It will process left overs from households and businesses in Denbighshire …

March 30, 2014 by  
Filed under Green Energy News

A new green energy plant which will be powered by food waste is on track to be generating electricity by the summer.

Renewable energy specialist BIOGEN is building and will be operating the 22,500 tonne-a-year food waste anaerobic digestion (AD) plant near St Asaph.

It will process left overs from households and businesses in Denbighshire , Conwy and Flintshire generating enough renewable electricity for approximately 1,500 homes as well as a bio-fertiliser for local farmland.

The work is being completed on behalf of the North Wales Consortium of Denbighshire, Conwy and Flintshire councils.

So far, the main reception hall building, bio-fertiliser storage tanks and the bund walls have all been finished.

A combined heat and power (CHP) unit responsible for generating the electricity is in now place, as is a new substation and high voltage cabling. Special tanks, which will harvest rainwater on site, have also been installed.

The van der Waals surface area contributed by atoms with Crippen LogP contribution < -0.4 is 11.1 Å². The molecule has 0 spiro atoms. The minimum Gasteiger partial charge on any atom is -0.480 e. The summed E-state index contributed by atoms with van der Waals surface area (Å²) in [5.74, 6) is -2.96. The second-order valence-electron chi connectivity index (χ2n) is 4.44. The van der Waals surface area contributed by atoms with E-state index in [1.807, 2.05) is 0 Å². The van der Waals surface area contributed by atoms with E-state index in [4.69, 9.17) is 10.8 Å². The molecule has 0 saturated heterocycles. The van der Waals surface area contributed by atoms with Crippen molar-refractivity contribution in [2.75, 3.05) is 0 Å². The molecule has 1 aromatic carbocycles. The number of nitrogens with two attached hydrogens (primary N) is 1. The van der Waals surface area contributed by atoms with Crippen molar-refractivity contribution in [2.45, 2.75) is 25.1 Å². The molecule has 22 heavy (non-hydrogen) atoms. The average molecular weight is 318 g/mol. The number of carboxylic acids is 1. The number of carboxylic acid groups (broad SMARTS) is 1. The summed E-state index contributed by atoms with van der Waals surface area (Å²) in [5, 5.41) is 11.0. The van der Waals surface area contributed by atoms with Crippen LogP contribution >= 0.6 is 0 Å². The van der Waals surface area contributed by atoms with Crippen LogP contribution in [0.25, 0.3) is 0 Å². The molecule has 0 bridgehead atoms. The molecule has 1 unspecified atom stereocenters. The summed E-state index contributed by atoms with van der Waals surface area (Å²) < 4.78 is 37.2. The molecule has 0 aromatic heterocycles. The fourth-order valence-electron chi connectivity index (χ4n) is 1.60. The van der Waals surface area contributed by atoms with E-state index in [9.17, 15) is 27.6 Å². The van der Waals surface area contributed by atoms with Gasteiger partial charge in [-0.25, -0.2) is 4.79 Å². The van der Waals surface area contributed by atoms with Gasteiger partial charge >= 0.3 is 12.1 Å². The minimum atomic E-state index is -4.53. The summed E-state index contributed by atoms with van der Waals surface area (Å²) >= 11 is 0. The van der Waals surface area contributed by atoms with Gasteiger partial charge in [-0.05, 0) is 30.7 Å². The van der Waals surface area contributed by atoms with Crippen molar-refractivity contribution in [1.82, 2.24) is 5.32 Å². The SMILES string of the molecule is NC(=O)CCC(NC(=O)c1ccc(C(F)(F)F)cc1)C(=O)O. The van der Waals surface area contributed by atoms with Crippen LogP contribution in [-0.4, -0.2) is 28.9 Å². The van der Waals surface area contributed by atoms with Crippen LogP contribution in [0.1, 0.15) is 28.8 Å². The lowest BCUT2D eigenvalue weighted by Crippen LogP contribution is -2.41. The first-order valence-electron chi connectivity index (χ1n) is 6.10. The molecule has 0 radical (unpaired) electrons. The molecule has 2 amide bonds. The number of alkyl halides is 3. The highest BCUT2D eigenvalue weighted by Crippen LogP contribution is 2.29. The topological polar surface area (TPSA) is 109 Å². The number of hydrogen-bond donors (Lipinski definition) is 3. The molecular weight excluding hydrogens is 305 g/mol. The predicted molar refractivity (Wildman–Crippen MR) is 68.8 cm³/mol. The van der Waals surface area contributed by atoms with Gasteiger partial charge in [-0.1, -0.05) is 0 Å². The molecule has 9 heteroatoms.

Sam Bates, waste operations manager at Denbighshire Council said: “The site is progressing well and the authorities are looking forward to the facility being up and running”.

Simon Musther, head of commercial operations at BIOGEN said: “This is a great opportunity for any commercial operator who is looking for a food waste management solution.  Recycling food waste at the Waen AD plant will ensure cost savings and environmental benefits to the local area making this a real win-win.”

Commissioning of the plant is due to begin in mid-May and will be fully operational this summer.

Biogen currently has three operational food waste AD plants and five other sites at various stages of development throughout Wales, England and Scotland.

In North Wales, it also operates the GwyriAD plant at Llwyn Isaf, Clynnog Fawr near Caernarfon.

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